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Bloody Mary Cocktail
The Bloody Mary cocktail is one of the few cocktails every bartender should know. Because of its popularity, everyone has their own recipe. The one listed below is a recipe I've found that appeals to the widest audience.
Serve in a Hurricane glass
- 2 shots vodka
- 3/4 shot fresh lemon juice
- 2 dashes Worcestershire sauce
- 4 dashes of Tabasco sauce
- 4 shots tomato juice
- Black pepper to taste
- Celery salt to taste
Garnish: 1 celery stick & 1 lemon wedge
How to Make
- Add all the ingredients to your Boston shaker with ice.
- Gently roll the mix from 1 vessel to the other until it’s adequately mixed & cooled (7-8 times).
- Strain into an empty hurricane glass.
- Add ice cubes.
- Add the garnish.
Unlike most cocktails, the origins of the Bloody Mary cocktail are well known. It was created by bartender Fernand “Pete” Petiot at Harry’s New York bar in Paris around 1924 just after France started importing tinned tomatoes from America.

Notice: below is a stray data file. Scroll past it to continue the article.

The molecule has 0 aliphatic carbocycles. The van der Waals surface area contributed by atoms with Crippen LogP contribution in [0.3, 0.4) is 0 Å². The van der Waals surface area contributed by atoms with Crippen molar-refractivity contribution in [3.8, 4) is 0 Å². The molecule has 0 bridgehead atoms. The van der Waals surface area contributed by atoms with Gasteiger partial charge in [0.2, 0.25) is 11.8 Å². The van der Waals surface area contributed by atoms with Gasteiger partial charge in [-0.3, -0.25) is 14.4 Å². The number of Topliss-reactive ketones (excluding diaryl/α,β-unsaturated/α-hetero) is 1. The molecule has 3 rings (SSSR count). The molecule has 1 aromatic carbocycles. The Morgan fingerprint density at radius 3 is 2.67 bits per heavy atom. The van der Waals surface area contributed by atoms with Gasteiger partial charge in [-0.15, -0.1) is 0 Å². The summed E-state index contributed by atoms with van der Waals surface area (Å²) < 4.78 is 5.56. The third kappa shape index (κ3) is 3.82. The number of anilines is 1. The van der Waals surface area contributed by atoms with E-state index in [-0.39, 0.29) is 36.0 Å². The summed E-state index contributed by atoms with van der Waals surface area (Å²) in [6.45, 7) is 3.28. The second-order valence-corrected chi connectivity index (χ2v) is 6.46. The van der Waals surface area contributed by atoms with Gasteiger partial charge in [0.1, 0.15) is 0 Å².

In 1934, Petiot was brought to New York to head the bar at the St Regis Hotel during the prohibition era and he brought his creation with him. Americans have been drinking Bloody Mary’s ever since.
When it was first created, it wasn’t very well liked. David Embury went as far as to describe the cocktail as “strictly vile” in his book ‘The Fine Art of Mixing Drinks.’ Today, many people still consider the Bloody Mary strictly vile, but it also has a loyal following of diehard fans that absolutely love it.
Every bartender thinks they know ‘the best’ Bloody Mary recipe, but the truth, there is no 1 recipe because people’s preferences vary so widely. Some drinkers like it extra spicy, some prefer it mild. As such, you should always ask your guest how spicy they would like it on a scale of 1-10 and adjust the hot sauce you add appropriately.
Despite it being individualized, there are a few general consensuses on how it should be made. Always use lemon juice over lime juice as it marries better with tomato juice. And it should always be rolled as opposed to shaking or stirring. Shaking emulsifies the tomato juice (a fancy way of saying, separating it and making it bubble), and stirring isn’t strong enough to adequately mix the ingredients.